“There are three forms of evidence against Cameron Todd Willingham — 1. Junk science. 2. Baseless conjecture. 3. Uh, uh, uh…get me another Tito’s and Ambien!”
In the 10 years since Texas executed Cameron Todd Willingham after convicting him on charges of setting his house on fire and murdering his three young daughters, family members and death penalty opponents have argued that he was innocent. Now newly discovered evidence suggests that the prosecutor in the case may have concealed a deal with a jailhouse informant whose testimony was a key part of the execution decision.
The battle to clear Mr. Willingham’s name has symbolic value because it may offer evidence that an innocent man was executed, something opponents of the death penalty believe happens more than occasionally. By contrast, Justice Antonin Scalia wrote seven years ago that he was unaware of “a single case — not one — in which it is clear that a person was executed for a crime he did not commit.”
What has changed is that investigators for the Innocence Project have discovered a curt handwritten note in Mr. Webb’s file in the district attorney’s office in Corsicana. The current district attorney, R. Lowell Thompson, made the files available to the Innocence Project lawyers, and in late November one of the lawyers, Bryce Benjet, received a box of photocopies.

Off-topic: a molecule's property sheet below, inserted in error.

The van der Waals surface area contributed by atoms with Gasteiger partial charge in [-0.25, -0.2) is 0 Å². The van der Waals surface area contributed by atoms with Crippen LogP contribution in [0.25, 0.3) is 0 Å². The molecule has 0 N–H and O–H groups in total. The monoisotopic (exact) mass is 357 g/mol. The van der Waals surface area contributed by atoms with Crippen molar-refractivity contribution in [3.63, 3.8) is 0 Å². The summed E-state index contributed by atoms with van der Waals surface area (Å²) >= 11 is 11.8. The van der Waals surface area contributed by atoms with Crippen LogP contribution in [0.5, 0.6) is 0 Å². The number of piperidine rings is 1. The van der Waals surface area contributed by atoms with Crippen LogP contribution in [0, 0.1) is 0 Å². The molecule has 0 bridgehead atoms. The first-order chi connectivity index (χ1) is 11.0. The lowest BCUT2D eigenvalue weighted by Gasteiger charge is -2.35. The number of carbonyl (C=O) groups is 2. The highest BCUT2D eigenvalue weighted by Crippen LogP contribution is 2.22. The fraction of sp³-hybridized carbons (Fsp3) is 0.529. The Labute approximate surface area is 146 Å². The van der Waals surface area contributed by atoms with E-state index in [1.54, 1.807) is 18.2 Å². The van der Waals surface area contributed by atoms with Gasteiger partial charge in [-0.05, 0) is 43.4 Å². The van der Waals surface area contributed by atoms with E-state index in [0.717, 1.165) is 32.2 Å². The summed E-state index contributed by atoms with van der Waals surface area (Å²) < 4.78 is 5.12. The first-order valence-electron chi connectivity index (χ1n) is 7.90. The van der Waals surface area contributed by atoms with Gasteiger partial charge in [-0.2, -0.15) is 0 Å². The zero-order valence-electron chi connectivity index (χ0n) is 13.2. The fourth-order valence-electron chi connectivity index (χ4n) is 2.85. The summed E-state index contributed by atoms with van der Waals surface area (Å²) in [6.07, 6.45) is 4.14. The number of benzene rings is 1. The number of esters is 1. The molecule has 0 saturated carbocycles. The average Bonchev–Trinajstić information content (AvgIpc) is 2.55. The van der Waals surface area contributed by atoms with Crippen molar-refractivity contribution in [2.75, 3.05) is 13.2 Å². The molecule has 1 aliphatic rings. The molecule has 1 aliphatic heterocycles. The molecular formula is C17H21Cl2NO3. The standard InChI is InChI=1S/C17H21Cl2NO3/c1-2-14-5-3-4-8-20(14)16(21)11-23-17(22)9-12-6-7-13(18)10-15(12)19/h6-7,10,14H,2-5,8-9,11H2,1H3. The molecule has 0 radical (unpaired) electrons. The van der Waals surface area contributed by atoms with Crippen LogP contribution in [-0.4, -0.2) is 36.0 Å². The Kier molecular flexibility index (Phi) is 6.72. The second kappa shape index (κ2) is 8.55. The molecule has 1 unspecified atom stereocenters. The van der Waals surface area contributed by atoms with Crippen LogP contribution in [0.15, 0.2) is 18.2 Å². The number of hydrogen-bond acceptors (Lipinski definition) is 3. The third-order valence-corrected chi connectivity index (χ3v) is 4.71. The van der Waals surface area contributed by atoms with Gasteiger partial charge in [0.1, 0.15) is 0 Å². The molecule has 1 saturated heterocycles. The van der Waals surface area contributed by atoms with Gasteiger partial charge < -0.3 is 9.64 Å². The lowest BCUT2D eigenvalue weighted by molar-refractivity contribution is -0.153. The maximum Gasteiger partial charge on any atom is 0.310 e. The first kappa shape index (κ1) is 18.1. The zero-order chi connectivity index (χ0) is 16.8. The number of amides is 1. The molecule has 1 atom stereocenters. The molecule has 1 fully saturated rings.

As he worked through the stack of papers, he saw a note scrawled on the inside of the district attorney’s file folder stating that Mr. Webb’s charges were to be listed as robbery in the second degree, not the heavier first-degree robbery charge he had originally been convicted on, “based on coop in Willingham.”
In a sense, this new evidence is superfluous. Webb’s story — a jailhouse snitch asserting that someone who ended up getting executed because he wouldn’t cop a plea decided to spontaneously confess to a prisoner in another cell — doesn’t have a lot of room to get less credible. It underscores that the state of Texas always had nothing.
Admittedly, this isn’t an idea case to address Scalia’s claim, because this isn’t the kind of case (like a rock-solid albil) where we can know to an absolute certainty that Willingham is factually innocent. But there wasn’t even enough evidence for a responsible prosecutor to consider charging him, and as a condemnation of the death penalty that’s more than enough.